Вы находитесь на странице: 1из 4

Lesson plan: Spoken Language Study

About Audio Notetaker

Audio Notetaker not only records conversations but enables the user to annotate important passages, either within the Notes Pane at the side of the audio or by highlighting key audio bars to represent the linguistic elements of interest. Audio can be imported later from any handheld devices or they can record directly into Audio Notetaker and annotate the file in real time.

The Spoken Language Study is a relatively new addition to the GCSE English Language course and students are required to acquire and annotate examples of spoken language in preparation for their Controlled Assessment. These lesson plans are intended to be nonspecific as each Spoken Language Study is different.

Using Audio Notetaker to record data

Record and annotate interviews from internet sources eg YouTube to prepare for an assessment or to enable teachers to archive the final annotated results. Recording and annotating students own data eg conversations outside of school to compare the conventions of spoken language with written language. Copies can be accessed by students for group discussion or the Controlled Assessment later. Students can be asked to identify the various language communities to which they currently belong or have belonged to (eg family, primary school, sporting, peer groups, other extracurricular activities) and record data to identify the distinguishing features of each linguistic context. Record extracts and annotate TV programmes to identify the particular language that is used in those contexts eg cookery programmes, TV interviews, news reporter, sports commentator or comedians. Record speech to examine how status and relationship changes the use of language To compare the difference between a drama script or a presenters scripted language (e.g. Ant and Dec) and spontaneous conversation.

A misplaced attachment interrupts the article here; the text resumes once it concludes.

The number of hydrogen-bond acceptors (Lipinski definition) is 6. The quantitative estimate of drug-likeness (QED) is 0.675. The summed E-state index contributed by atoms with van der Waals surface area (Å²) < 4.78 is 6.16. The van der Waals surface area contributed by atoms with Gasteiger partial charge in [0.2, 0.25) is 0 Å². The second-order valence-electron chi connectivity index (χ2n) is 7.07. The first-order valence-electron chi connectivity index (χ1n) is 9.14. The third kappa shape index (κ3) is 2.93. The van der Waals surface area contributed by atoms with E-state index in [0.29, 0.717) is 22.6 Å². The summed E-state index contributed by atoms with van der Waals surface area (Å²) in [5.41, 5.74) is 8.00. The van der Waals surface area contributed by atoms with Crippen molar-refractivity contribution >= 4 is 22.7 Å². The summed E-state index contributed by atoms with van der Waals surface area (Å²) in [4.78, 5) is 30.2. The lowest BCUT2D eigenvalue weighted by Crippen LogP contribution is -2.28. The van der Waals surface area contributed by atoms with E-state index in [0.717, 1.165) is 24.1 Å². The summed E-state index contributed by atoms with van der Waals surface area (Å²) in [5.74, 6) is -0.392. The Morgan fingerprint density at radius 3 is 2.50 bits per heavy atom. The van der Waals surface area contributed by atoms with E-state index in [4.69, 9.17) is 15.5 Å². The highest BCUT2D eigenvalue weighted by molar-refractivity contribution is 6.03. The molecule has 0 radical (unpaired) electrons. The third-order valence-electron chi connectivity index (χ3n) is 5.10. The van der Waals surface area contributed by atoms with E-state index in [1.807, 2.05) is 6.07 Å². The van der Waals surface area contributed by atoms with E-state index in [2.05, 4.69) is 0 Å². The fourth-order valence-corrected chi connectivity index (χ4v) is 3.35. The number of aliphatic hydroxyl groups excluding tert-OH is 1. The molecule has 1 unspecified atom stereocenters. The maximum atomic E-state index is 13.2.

Recording devices
Hand-held recording device eg digital voice recorders Audacity program installed on laptop or PC Student mobile phones

Typical Controlled Assessment Questions

How does talk in soap operas try to represent actual speech (AQA 2011-12) Investigate a type of public talk e.g. political speeches, school assemblies (AQA 2011-12) Investigate the ways that communication varies and develops in small group discussions. (AQA 2012-13)

Copyright 2013 Sonocent Ltd.

Page 1

Spoken Language Study cont.

Lesson Objectives AFs Teaching Activities

AF2: Listen and respond to others AF3: Adapt and vary structures and vocabulary according to purpose AF6: Identify the variety and uses of spoken language Understand variations in spoken language, explaining why language changes in relation to contexts. Evaluate the impact of spoken language choices in your own and others' use. To learn the differences of language conventions used between conversation use and TV presenters To identify purpose and purpose and how it is revealed through language Introduce Spoken Language module Stress the importance of analysing the conventions of spoken language in their study. How do we make conversation? Role play a typical conversation. Afterwards try to identify the different elements that make conversation work. Identify the unwritten rules of conversation eg turn-taking, giving feedback, fillers, greeting etc. Make a list for future reference. Compare with TV presenters use of language Give them 2 minutes to list as many different types of TV programmes where TV presenters use a particular type of language. Share their answers on a IWB. Audio Notetaker for analysis Teacher to use Audio Notetaker to annotate a brief extract from such a program with the class contributing answers.